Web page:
28 U.S.C. § 2244(d)(1). The time during which a properly filed application for post-conviction or other collateral review is pending in the state courts is not counted toward any period of limitation.

28 U.S.C. § 2244(d)(2).

As an initial matter, this Court must determine when Campbell's conviction became final on direct appeal. While Campbell did not file a petition for writ of certiorari to the United States Supreme Court after his petition for leave to appeal to the Illinois Supreme Court on direct review was denied, he is entitled to add the 90-day period during which he could have done so to the limitations period. Anderson v. Litscher, 281 F.3d 72, 674-75 (7th Cir. 2002). The petition for leave to appeal to the Illinois Supreme Court was denied on October 6, 2005. Ninety days later is January 5, 2005. Thus, the AEDPA one-year statute of limitations clock began to run on January 5, 2005.

As mentioned above, under 28 U.S.C. § 2244(d)(2), the limitations period is tolled during the pendency of a properly filed application for post-conviction relief in state court. In this case, Campbell filed a post-conviction petition on January 17, 2001, and therefore no time elapsed between the conclusion of his direct appeal and the initiation of post-conviction proceedings. The Illinois Appellate Court affirmed the denial of the post-conviction petition on July 31, 2003. Campbell then had 21 days in which to file a petition for leave to appeal to the Illinois Supreme Court or an affidavit of intent to file a petition, which would have entitled him to 14 additional days to file the petition for leave to appeal. Campbell did not do either of these things. However, none of the post-conviction proceedings affect the one-year AEDPA limitations period in this case, as the post-conviction proceedings were entirely concluded well before Campbell's case became final on direct appeal on January 5, 2005. Accordingly, it would appear that the AEDPA limitations period expired on January 5, 2006.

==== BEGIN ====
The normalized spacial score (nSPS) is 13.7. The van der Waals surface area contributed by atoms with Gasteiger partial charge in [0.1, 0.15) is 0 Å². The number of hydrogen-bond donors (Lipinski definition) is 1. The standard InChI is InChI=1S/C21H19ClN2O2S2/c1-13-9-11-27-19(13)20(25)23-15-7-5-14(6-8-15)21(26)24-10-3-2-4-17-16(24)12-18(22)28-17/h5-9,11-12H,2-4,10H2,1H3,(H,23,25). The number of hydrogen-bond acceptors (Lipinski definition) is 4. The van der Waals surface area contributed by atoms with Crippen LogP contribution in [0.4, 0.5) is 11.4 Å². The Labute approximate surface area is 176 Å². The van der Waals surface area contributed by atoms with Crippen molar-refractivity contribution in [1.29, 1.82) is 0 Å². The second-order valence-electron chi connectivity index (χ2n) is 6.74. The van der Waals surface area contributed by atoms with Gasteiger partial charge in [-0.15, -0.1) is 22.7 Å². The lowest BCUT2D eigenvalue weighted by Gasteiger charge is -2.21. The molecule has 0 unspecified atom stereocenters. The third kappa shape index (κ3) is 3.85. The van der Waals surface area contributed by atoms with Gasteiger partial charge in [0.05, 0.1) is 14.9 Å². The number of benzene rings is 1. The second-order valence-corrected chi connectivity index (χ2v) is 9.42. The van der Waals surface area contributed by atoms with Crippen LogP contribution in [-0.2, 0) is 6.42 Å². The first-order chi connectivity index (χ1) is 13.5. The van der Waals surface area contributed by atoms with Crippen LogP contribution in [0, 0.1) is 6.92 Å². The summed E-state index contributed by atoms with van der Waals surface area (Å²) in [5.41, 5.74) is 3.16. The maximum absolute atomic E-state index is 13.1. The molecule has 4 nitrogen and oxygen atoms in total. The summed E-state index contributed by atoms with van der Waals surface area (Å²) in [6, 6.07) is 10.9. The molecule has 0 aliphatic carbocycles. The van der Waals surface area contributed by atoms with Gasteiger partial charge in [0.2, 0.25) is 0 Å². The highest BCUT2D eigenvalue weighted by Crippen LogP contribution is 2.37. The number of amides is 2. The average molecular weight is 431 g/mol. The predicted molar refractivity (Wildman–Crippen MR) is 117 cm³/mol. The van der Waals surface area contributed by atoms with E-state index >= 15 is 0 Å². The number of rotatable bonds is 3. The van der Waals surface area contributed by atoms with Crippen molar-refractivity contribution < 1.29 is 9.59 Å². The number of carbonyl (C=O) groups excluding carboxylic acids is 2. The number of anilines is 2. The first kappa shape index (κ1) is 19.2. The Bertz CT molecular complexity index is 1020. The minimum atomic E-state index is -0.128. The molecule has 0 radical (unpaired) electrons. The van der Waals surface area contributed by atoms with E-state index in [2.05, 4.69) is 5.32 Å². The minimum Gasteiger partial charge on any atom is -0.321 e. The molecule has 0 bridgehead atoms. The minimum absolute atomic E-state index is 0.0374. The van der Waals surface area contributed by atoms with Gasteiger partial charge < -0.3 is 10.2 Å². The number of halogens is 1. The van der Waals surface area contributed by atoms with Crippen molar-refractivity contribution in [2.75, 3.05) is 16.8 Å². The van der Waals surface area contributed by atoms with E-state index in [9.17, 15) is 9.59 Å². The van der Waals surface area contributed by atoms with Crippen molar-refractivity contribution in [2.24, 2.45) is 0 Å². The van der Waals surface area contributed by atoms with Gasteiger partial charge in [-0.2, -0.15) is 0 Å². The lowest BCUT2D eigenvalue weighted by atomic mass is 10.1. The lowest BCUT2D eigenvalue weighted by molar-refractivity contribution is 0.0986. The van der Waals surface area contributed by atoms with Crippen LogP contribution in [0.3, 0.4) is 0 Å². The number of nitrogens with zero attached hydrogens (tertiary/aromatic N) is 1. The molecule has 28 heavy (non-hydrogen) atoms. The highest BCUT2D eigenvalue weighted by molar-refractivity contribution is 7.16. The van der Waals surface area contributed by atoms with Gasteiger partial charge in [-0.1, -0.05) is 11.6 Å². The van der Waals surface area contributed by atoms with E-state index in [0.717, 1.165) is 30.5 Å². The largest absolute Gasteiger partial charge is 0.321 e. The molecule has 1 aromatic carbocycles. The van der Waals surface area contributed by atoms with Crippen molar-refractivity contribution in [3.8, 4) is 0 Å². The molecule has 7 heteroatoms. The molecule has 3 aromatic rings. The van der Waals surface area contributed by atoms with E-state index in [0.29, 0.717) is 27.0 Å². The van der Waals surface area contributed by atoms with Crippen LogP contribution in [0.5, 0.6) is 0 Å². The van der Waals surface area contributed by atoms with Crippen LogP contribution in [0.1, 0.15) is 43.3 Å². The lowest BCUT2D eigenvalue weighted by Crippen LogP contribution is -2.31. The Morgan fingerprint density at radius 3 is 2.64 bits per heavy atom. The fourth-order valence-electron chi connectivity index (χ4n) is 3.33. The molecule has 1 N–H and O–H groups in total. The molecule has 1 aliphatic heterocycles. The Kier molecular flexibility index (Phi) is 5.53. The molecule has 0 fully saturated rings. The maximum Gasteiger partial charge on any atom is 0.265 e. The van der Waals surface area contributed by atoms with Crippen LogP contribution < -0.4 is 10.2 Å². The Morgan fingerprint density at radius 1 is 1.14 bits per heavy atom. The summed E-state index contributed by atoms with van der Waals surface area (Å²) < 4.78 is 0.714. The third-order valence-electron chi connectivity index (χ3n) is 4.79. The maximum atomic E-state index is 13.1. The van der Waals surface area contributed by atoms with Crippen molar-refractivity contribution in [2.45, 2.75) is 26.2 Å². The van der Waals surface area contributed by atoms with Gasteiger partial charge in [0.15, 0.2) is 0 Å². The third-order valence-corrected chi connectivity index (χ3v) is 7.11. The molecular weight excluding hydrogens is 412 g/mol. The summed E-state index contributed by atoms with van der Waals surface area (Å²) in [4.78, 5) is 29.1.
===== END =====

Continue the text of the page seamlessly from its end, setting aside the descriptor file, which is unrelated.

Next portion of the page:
Campbell does not dispute that his Petition was technically filed late. Instead, he argues that the limitations period in his case should be equitably tolled because he was repeatedly transferred among various correctional facilities during his period of confinement. At each facility, he alleges that he was placed in segregation or on "lock down," and was denied access to his "legal box" for much of this time and was not allowed to visit the prison law libraries. Campbell also states that after one of his transfers, it was 90 days before his personal items, including his legal box, were transported from the previous facility to the current facility. Petitioner alleges that it was not until just recently that he was introduced to a "jailhouse lawyer" who was able to help him with his petition.